Depending on the energy of their teachers, some students do get a good deal and have produced excellent stories, but far too many complain they do very little journalism in their programs.

I’ve been astonished to speak to students from eminent institutions who are lucky to write more than one or two news stories in a semester or who have never been to a court, council or parliament as part of their course requirements, training that was once considered basic.

At Jschool we’ve returned to these basics, delivered online, stressing constant news gathering and story writing by students all over Australia.

The industry shares the blame in not pushing for a central involvement in the development and monitoring of university journalism courses, which is the norm for all established professional ­disciplines.

There is plenty to be criticised in the practice of daily journalism, and educators have a role in this, but not at the expense of stressing the positives.

Educators often accuse journalists of being unable to take criticism, of being too defensive and unwilling to examine the basis of complaints. Perhaps educators themselves are as guilty of reacting defensively to criticism.

Missing in much contemporary teaching of journalism is extolling of the achievements and contribution of journalism.

In the past few months Brisbane’s The Courier-Mail has been running a fascinating series, “Journalism Matters”, highlighting the courage and achievements of news gatherers. These are inspiring stories, from former Time and CNN correspondent Michael Ware’s touching tribute to TV cameraman Harry Burton, ruthlessly murdered in Afghanistan, to the revelation by the ABC’s Sally Sara of the personal impact of war reporting; Greg Chamberlin’s recounting of Phil Dickie’s relentless gumshoe work in exposing organ­ised crime and corruption in Queensland, resulting in the jailing of ministers and the police commissioner; a brother’s heartfelt appreciation of the bravery of jailed correspondent Peter Greste; and Trent Dalton’s piece on the role of newspapers in letting sexual abuse victims get a measure of justice and closure.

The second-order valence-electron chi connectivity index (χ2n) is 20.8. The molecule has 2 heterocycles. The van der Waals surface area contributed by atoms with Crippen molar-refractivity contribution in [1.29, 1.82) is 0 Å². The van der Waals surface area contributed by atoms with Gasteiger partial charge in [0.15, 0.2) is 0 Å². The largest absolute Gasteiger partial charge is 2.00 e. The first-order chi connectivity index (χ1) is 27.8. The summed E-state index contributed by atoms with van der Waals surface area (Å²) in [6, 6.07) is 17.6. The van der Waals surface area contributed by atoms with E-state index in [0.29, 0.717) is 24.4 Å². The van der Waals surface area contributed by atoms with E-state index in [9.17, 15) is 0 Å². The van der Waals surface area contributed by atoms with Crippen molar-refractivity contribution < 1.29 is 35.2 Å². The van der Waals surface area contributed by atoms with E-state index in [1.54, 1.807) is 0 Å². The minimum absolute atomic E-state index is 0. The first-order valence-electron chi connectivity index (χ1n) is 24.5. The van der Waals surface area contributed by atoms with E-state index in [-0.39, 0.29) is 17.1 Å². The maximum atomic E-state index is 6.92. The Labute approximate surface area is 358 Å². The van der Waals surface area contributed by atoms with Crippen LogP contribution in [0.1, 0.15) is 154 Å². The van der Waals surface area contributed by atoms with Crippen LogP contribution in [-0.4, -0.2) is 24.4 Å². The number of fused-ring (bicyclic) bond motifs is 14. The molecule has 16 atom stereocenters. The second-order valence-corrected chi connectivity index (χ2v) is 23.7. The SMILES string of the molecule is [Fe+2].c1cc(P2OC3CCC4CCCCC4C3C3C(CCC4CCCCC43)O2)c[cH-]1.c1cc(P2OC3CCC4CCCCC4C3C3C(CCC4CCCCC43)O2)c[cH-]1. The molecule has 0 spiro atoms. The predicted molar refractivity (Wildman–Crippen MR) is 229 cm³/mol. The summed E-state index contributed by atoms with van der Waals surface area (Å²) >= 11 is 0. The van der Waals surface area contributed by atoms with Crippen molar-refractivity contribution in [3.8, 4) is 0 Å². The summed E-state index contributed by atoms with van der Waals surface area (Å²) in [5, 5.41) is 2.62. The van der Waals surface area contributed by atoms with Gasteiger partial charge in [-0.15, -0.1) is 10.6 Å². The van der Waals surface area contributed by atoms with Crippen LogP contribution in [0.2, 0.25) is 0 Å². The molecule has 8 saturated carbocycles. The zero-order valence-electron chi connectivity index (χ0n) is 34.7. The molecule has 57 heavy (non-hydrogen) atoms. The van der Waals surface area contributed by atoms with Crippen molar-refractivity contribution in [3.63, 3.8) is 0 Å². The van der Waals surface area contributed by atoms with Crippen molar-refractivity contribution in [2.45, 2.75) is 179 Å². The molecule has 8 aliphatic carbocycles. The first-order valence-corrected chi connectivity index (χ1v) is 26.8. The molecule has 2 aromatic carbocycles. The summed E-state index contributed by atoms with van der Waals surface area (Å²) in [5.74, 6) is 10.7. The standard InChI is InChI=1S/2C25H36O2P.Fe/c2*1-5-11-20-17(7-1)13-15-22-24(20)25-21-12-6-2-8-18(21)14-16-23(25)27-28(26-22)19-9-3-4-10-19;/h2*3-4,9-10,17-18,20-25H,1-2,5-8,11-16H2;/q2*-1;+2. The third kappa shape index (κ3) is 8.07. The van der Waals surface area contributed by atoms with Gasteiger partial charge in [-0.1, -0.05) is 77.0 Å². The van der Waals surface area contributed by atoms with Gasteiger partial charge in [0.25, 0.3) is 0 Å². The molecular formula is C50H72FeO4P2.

Let there be no mistake. Democracy cannot function without journalism. It is a pity more journalism students and their teachers don’t know this


Controversial Masjid Al Noor mosque plans $4.5 million Granville school

GRANVILLE’S Masjid Al Noor mosque — which has links to the murdered Jabhat al-Nusra jihadists Yusuf Ali and Amira Karroum — has revealed plans to build an Islamic school.

The Daily Telegraph can reveal the mosque’s management committee last month made a $4.5 million offer to buy an adjacent 6050sq m property on Ferndell St.

The original 7063sq m mosque site was bought by Bukhari House Association Incorporated in 2010 for $3.5 million.

The Granville mosque is one of the fastest growing in southwest Sydney, attracting the most number of converts, according to a joint report by the University of Western Sydney and Charles Sturt University.

Masjid Al Noor’s spiritual leader Sheikh Omar El-Banna — who spoke at the now defunct Al-Risalah centre — knew Ali before he left for Syria, where he and his wife were killed in a bloody turf war with Islamic State terrorists.  A memorial service for the couple was held at the Granville mosque.

Through the Masjid Al Noor Facebook page, worshippers were told about the proposed purchase and plans for a school, and asked for help to raise $500,000 for a deposit: “Our intention is to establish a Muslim school there. The total price of the property is $4.5 mil.” A Masjid Al Noor Facebook follower expressed concern about the school proposal, citing traffic congestion on Ferndell St and surrounding roads.

When approached for comment yesterday, a mosque spokesman would not comment about the property deal or proposed school.

The owner of the property in question would also not comment.